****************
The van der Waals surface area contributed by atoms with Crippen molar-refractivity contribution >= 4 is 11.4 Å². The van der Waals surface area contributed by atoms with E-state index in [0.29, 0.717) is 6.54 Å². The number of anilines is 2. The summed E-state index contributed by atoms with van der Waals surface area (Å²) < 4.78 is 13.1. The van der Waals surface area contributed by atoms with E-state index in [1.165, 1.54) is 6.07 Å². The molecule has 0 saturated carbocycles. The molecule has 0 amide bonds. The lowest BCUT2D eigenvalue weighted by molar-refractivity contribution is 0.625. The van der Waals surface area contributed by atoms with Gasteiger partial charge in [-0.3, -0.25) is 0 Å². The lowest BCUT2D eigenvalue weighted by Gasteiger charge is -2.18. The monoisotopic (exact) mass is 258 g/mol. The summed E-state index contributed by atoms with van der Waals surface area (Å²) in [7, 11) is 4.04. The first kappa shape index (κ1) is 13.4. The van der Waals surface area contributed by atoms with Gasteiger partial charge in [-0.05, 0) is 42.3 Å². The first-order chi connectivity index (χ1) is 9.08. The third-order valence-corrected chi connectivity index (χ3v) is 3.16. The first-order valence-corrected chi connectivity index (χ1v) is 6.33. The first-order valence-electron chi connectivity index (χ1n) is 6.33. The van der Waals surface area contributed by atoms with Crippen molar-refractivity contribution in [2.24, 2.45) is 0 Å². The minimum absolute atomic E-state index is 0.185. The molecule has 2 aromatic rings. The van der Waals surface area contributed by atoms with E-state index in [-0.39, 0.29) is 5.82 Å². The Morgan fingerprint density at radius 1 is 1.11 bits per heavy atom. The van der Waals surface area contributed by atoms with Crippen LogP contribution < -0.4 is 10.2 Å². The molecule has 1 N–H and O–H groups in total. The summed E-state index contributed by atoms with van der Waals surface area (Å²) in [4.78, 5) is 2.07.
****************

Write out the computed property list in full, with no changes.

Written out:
The van der Waals surface area contributed by atoms with Crippen molar-refractivity contribution >= 4 is 11.4 Å². The van der Waals surface area contributed by atoms with E-state index in [0.29, 0.717) is 6.54 Å². The number of anilines is 2. The summed E-state index contributed by atoms with van der Waals surface area (Å²) < 4.78 is 13.1. The van der Waals surface area contributed by atoms with E-state index in [1.165, 1.54) is 6.07 Å². The molecule has 0 saturated carbocycles. The molecule has 0 amide bonds. The lowest BCUT2D eigenvalue weighted by molar-refractivity contribution is 0.625. The van der Waals surface area contributed by atoms with Gasteiger partial charge in [-0.3, -0.25) is 0 Å². The lowest BCUT2D eigenvalue weighted by Gasteiger charge is -2.18. The monoisotopic (exact) mass is 258 g/mol. The summed E-state index contributed by atoms with van der Waals surface area (Å²) in [7, 11) is 4.04. The first kappa shape index (κ1) is 13.4. The van der Waals surface area contributed by atoms with Gasteiger partial charge in [-0.05, 0) is 42.3 Å². The first-order chi connectivity index (χ1) is 9.08. The third-order valence-corrected chi connectivity index (χ3v) is 3.16. The first-order valence-corrected chi connectivity index (χ1v) is 6.33. The first-order valence-electron chi connectivity index (χ1n) is 6.33. The van der Waals surface area contributed by atoms with Crippen molar-refractivity contribution in [2.24, 2.45) is 0 Å². The minimum absolute atomic E-state index is 0.185. The molecule has 2 aromatic rings. The van der Waals surface area contributed by atoms with E-state index in [-0.39, 0.29) is 5.82 Å². The Morgan fingerprint density at radius 1 is 1.11 bits per heavy atom. The van der Waals surface area contributed by atoms with Crippen LogP contribution < -0.4 is 10.2 Å². The molecule has 1 N–H and O–H groups in total. The summed E-state index contributed by atoms with van der Waals surface area (Å²) in [4.78, 5) is 2.07.